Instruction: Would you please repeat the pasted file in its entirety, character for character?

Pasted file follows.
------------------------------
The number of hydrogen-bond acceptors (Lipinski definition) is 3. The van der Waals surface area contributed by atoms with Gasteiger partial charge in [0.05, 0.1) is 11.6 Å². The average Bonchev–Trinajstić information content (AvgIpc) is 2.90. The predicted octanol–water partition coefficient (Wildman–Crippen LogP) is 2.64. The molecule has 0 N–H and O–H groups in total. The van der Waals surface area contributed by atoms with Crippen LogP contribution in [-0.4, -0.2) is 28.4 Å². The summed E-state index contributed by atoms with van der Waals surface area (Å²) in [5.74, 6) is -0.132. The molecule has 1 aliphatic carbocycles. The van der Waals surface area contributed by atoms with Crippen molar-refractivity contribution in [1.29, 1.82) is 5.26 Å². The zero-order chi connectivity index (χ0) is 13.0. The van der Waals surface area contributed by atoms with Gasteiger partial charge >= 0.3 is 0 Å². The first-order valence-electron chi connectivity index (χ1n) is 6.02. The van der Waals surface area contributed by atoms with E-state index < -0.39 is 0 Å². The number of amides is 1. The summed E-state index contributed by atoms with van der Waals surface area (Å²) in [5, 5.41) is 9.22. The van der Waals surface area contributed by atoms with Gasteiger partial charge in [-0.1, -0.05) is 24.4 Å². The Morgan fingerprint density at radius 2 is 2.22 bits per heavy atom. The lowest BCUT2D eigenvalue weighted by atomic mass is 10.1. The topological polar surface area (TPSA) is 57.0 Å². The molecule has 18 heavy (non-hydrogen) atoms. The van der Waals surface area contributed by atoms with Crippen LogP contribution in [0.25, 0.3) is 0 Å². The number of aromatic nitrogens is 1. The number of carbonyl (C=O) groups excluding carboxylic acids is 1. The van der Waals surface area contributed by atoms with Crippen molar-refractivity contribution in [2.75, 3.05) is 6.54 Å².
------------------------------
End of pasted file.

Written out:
The number of hydrogen-bond acceptors (Lipinski definition) is 3. The van der Waals surface area contributed by atoms with Gasteiger partial charge in [0.05, 0.1) is 11.6 Å². The average Bonchev–Trinajstić information content (AvgIpc) is 2.90. The predicted octanol–water partition coefficient (Wildman–Crippen LogP) is 2.64. The molecule has 0 N–H and O–H groups in total. The van der Waals surface area contributed by atoms with Crippen LogP contribution in [-0.4, -0.2) is 28.4 Å². The summed E-state index contributed by atoms with van der Waals surface area (Å²) in [5.74, 6) is -0.132. The molecule has 1 aliphatic carbocycles. The van der Waals surface area contributed by atoms with Crippen molar-refractivity contribution in [1.29, 1.82) is 5.26 Å². The zero-order chi connectivity index (χ0) is 13.0. The van der Waals surface area contributed by atoms with Gasteiger partial charge >= 0.3 is 0 Å². The first-order valence-electron chi connectivity index (χ1n) is 6.02. The van der Waals surface area contributed by atoms with E-state index < -0.39 is 0 Å². The number of amides is 1. The summed E-state index contributed by atoms with van der Waals surface area (Å²) in [5, 5.41) is 9.22. The van der Waals surface area contributed by atoms with Gasteiger partial charge in [-0.1, -0.05) is 24.4 Å². The Morgan fingerprint density at radius 2 is 2.22 bits per heavy atom. The lowest BCUT2D eigenvalue weighted by atomic mass is 10.1. The topological polar surface area (TPSA) is 57.0 Å². The molecule has 18 heavy (non-hydrogen) atoms. The van der Waals surface area contributed by atoms with Crippen LogP contribution in [0.25, 0.3) is 0 Å². The number of aromatic nitrogens is 1. The number of carbonyl (C=O) groups excluding carboxylic acids is 1. The van der Waals surface area contributed by atoms with Crippen molar-refractivity contribution in [2.75, 3.05) is 6.54 Å².